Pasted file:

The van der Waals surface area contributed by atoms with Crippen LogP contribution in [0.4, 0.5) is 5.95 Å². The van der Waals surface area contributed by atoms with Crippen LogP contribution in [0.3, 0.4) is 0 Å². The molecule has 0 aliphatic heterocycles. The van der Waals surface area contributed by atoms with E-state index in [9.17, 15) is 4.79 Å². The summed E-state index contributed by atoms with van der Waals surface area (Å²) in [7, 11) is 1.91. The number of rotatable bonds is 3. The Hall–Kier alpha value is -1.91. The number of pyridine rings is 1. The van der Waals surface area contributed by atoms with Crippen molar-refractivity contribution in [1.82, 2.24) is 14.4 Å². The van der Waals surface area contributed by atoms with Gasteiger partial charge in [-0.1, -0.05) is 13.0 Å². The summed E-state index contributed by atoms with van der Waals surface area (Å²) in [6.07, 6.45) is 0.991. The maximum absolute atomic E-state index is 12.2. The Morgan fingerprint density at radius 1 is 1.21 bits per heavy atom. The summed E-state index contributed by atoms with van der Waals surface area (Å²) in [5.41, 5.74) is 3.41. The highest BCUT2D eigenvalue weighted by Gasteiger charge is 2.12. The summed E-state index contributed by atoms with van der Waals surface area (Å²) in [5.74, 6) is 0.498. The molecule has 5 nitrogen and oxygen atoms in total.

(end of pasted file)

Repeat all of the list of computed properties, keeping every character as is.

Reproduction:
The van der Waals surface area contributed by atoms with Crippen LogP contribution in [0.4, 0.5) is 5.95 Å². The van der Waals surface area contributed by atoms with Crippen LogP contribution in [0.3, 0.4) is 0 Å². The molecule has 0 aliphatic heterocycles. The van der Waals surface area contributed by atoms with E-state index in [9.17, 15) is 4.79 Å². The summed E-state index contributed by atoms with van der Waals surface area (Å²) in [7, 11) is 1.91. The number of rotatable bonds is 3. The Hall–Kier alpha value is -1.91. The number of pyridine rings is 1. The van der Waals surface area contributed by atoms with Crippen molar-refractivity contribution in [1.82, 2.24) is 14.4 Å². The van der Waals surface area contributed by atoms with Gasteiger partial charge in [-0.1, -0.05) is 13.0 Å². The summed E-state index contributed by atoms with van der Waals surface area (Å²) in [6.07, 6.45) is 0.991. The maximum absolute atomic E-state index is 12.2. The Morgan fingerprint density at radius 1 is 1.21 bits per heavy atom. The summed E-state index contributed by atoms with van der Waals surface area (Å²) in [5.41, 5.74) is 3.41. The highest BCUT2D eigenvalue weighted by Gasteiger charge is 2.12. The summed E-state index contributed by atoms with van der Waals surface area (Å²) in [5.74, 6) is 0.498. The molecule has 5 nitrogen and oxygen atoms in total.